Why do curly hairs come together in locks?

Our daughter has curly hair, and I notice that adjacent hairs don’t all go their separate way. Rather, they bunch together to form ringlets or locks consisting of (I suppose) several dozen hairs. How do they know to do this? What causes this?

Okay, that was truly pointless, but still, I’m curious.

IANA hair specialist but here is my WAG

not all curly hair does that. Think of the afro.

It depends of the stiffness and length of each hair fibre. Thin hair lacks the strength or stiffness to stand apart from its neighbours. Thus it bunches together. If there is a tendency to curl, then it must curl in bunches

I’m not an expert either, but I’m thinking of what happens when you aren’t careful about those coily phone cords. They can intertwine onto themselves quite easily, much more easily than straight cords. I imagine it has something to do with the coils nesting into one another.

A “s” shaped stand of hair will nest into another “s” shaped strand. This complex with then come together with another complex, which then joins another. Eventually, depending on how curly the hair is as well as its length, no more hair can be added to the super-complex, and then you’re left with a ringlet.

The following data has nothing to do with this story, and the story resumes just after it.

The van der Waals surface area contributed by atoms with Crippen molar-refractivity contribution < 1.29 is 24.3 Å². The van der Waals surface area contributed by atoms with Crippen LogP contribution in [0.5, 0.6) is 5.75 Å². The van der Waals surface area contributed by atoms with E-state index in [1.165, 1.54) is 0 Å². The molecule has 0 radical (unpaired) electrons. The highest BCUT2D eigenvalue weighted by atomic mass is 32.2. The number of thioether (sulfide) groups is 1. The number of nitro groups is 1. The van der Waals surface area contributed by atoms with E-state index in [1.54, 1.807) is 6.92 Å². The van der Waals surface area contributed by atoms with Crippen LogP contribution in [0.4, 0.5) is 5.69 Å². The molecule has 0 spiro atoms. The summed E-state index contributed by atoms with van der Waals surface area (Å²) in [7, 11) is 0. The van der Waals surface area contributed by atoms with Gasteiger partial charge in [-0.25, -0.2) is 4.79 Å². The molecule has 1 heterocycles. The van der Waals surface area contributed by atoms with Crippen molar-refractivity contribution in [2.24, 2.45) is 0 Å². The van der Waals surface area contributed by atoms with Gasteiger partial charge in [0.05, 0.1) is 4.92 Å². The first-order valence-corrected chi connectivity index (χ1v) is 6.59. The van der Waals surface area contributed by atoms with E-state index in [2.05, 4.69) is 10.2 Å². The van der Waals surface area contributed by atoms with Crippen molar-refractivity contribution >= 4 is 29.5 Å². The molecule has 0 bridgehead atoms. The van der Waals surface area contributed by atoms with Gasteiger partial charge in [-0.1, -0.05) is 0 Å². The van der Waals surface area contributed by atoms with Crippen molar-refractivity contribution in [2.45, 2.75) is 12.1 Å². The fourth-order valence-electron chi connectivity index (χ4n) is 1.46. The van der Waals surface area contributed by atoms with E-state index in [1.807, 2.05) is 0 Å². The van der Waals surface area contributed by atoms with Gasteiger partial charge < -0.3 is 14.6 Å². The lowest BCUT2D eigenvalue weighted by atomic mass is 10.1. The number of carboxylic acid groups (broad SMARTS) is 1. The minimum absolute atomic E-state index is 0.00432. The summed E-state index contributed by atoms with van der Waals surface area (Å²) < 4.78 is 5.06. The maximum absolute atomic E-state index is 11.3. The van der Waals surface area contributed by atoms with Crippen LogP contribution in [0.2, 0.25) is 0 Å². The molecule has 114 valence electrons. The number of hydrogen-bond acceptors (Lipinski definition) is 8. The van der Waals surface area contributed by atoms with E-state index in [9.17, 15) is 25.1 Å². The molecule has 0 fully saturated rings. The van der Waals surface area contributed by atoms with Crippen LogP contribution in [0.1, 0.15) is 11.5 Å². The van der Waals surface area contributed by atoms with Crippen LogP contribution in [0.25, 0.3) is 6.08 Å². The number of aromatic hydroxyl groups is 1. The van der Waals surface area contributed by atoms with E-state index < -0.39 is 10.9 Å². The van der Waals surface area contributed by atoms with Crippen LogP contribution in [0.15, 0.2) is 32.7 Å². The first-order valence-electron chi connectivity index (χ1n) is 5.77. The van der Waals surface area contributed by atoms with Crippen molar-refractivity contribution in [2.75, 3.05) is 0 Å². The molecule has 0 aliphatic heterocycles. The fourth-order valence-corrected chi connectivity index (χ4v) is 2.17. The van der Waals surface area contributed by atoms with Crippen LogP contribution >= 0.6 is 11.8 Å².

Super curly hair will not form ringlets naturally. I know this from experience. I have wavy hair on the sides of my head, and cute little ringlets will sprout out in these areas. But the back of my hair is more tightly curled, and does not “ringlet” up. My hypothesis is that the curl is too tight to permit good “wave formation” back there. Just think of the hair back there being “z” shaped. The hair strands does not join up into simodal complexes and super complexes, choosing instead to rejoice in frizzy clumps. The hair in the back of my head is bushy; to get curls I must put in rollers at night.

However, locking is best acheived with hair that is less likely to “ringlet” up–that is, tightly curly hair (aka “kinky” hair). “Z” shaped hair is more likely to bunch up into tangles than “s” shaped hair, which comes together in smooth waves. Wearers of big afros know this: if they aren’t careful about picking out the fro frequently, tangles form–breaking the smooth roundness found in good-looking afros.

To be fair, an afro is picked or combed out–the hair doesn’t necessarily grow like that.

To clarify above answers…

Ever gotten a spring coiled into a spring?

It takes major effort to get those things apart. They’re not coming loose on their own.